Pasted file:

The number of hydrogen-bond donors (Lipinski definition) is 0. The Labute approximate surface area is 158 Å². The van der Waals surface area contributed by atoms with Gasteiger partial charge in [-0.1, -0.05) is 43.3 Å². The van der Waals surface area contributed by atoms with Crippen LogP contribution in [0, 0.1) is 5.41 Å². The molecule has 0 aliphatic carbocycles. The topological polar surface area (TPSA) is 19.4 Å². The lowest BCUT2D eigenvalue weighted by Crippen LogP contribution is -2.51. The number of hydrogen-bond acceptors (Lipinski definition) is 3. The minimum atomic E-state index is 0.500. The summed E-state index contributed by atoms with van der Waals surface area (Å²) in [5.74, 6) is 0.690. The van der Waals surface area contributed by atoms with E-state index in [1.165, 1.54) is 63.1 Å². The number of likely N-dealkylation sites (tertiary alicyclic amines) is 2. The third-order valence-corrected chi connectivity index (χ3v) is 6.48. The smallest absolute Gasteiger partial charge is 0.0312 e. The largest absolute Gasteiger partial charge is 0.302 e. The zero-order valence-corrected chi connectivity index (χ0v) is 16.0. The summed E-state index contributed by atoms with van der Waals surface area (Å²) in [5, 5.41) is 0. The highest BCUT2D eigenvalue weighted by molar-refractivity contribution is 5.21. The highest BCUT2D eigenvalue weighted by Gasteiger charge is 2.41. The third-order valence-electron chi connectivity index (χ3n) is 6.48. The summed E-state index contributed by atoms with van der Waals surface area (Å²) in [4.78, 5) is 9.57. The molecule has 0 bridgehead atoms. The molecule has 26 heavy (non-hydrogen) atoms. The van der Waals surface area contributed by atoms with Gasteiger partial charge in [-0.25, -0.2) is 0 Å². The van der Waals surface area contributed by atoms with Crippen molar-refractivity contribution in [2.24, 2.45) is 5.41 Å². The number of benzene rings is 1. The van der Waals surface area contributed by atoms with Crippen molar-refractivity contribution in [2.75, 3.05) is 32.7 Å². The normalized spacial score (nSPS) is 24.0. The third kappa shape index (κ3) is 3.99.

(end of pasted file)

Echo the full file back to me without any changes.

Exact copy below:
The number of hydrogen-bond donors (Lipinski definition) is 0. The Labute approximate surface area is 158 Å². The van der Waals surface area contributed by atoms with Gasteiger partial charge in [-0.1, -0.05) is 43.3 Å². The van der Waals surface area contributed by atoms with Crippen LogP contribution in [0, 0.1) is 5.41 Å². The molecule has 0 aliphatic carbocycles. The topological polar surface area (TPSA) is 19.4 Å². The lowest BCUT2D eigenvalue weighted by Crippen LogP contribution is -2.51. The number of hydrogen-bond acceptors (Lipinski definition) is 3. The minimum atomic E-state index is 0.500. The summed E-state index contributed by atoms with van der Waals surface area (Å²) in [5.74, 6) is 0.690. The van der Waals surface area contributed by atoms with E-state index in [1.165, 1.54) is 63.1 Å². The number of likely N-dealkylation sites (tertiary alicyclic amines) is 2. The third-order valence-corrected chi connectivity index (χ3v) is 6.48. The smallest absolute Gasteiger partial charge is 0.0312 e. The largest absolute Gasteiger partial charge is 0.302 e. The zero-order valence-corrected chi connectivity index (χ0v) is 16.0. The summed E-state index contributed by atoms with van der Waals surface area (Å²) in [5, 5.41) is 0. The highest BCUT2D eigenvalue weighted by molar-refractivity contribution is 5.21. The highest BCUT2D eigenvalue weighted by Gasteiger charge is 2.41. The third-order valence-electron chi connectivity index (χ3n) is 6.48. The summed E-state index contributed by atoms with van der Waals surface area (Å²) in [4.78, 5) is 9.57. The molecule has 0 bridgehead atoms. The molecule has 26 heavy (non-hydrogen) atoms. The van der Waals surface area contributed by atoms with Gasteiger partial charge in [-0.25, -0.2) is 0 Å². The van der Waals surface area contributed by atoms with Crippen molar-refractivity contribution in [2.24, 2.45) is 5.41 Å². The number of benzene rings is 1. The van der Waals surface area contributed by atoms with Crippen molar-refractivity contribution in [2.75, 3.05) is 32.7 Å². The normalized spacial score (nSPS) is 24.0. The third kappa shape index (κ3) is 3.99.